• Color wheel — A wheel with 12 colors used as a guideline when combining colors
  • Hue — All 12 colors on the color wheel
  • Tint — The product of adding white to hues (e.g. pastels)
  • Shade — The product of adding black to colors
  • Tone — The product of adding both white and black to colors to tone them down; considered to be more visually appealing than full colors
  • Saturation — The intensity of a color from pure to gray to light
  • Chroma — The purity of a color (e.g. high chroma has no black or gray)
  • Contrast — The difference between colors

Source: Lifehacker

  • Primary colors — Red, yellow, blue
  • Secondary colors  — Orange, purple, green
  • Tertiary colors — Red-orange, red-purple, yellow-green, yellow-orange, blue-green, blue-purple
  • Warm colors — colors that exhibit energy, joy, excitement, and other positive emotions (i.e. red, orange, yellow)
  • Cool colors — colors that convey calmness and peace; these are also associated with winter, nighttime, or sadness (i.e. blue, purple, green)

color schemes

(Source: Lifehacker)

  • Monochromatic — Using a single color and its variations
  • Analogous — Three colors next to each other on the wheel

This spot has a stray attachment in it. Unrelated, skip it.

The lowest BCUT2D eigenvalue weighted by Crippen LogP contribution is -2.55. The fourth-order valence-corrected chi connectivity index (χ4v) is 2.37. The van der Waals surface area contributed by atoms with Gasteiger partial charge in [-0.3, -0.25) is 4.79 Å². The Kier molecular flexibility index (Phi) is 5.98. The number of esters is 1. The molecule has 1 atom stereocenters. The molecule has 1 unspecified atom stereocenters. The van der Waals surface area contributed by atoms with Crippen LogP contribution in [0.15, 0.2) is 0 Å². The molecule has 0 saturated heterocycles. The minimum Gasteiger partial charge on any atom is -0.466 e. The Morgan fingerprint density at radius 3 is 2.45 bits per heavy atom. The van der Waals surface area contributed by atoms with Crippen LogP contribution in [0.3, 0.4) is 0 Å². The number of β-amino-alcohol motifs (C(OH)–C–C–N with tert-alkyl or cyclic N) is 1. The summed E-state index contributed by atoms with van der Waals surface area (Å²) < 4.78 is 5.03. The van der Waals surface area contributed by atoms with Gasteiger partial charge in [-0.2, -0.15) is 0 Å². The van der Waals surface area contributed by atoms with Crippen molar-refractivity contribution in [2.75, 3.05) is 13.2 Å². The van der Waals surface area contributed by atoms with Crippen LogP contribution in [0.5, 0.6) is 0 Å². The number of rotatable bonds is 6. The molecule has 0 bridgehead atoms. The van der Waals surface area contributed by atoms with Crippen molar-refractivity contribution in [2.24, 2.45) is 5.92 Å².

• Complementary — colors opposite each other on the wheel
  • Split complementary — Pick one color, go to the hue across it on the color wheel, then pick the two adjacent to it
  • Triadic — Three colors equally apart on the wheel
  • Tetradic — Four colors composed of two sets of complementary colors

3. Know the Effect of Each Color to Your Customers

Picking out colors isn’t as easy as choosing the first one that appeals to you. Remember that it, ultimately, has to appeal to your target market. These colors also have to represent your brand and convey the right message:

  • Red — Symbolises love, passion, and intense emotions. Restaurants use red, as it stimulates the appetite. This color is also advisable for clearance sales, as these can encourage impulsive shoppers.
  • Yellow — Represents cheerfulness warmth, youthfulness, and optimism. It also stimulates a person’s nervous system and mental faculties. Window shoppers find this color eye-grabbing. However, it can easily cause strain to the eyes and known to make babies cry.
  • Blue — Associated with water, the sky, calmness, and peace. It’s the most used color for offices, as it stimulates productivity. Corporate brands tend to pick blue to create feelings of trust, security, and non-invasiveness.
  • Orange — Represents excitement, warmth, and enthusiasm. Brands use orange to exude feelings of confidence and friendliness. It’s also often used in signs for caution. Calls-to-action are found to be more effective when they’re orange (e.g. Subscribe, Buy Now, etc).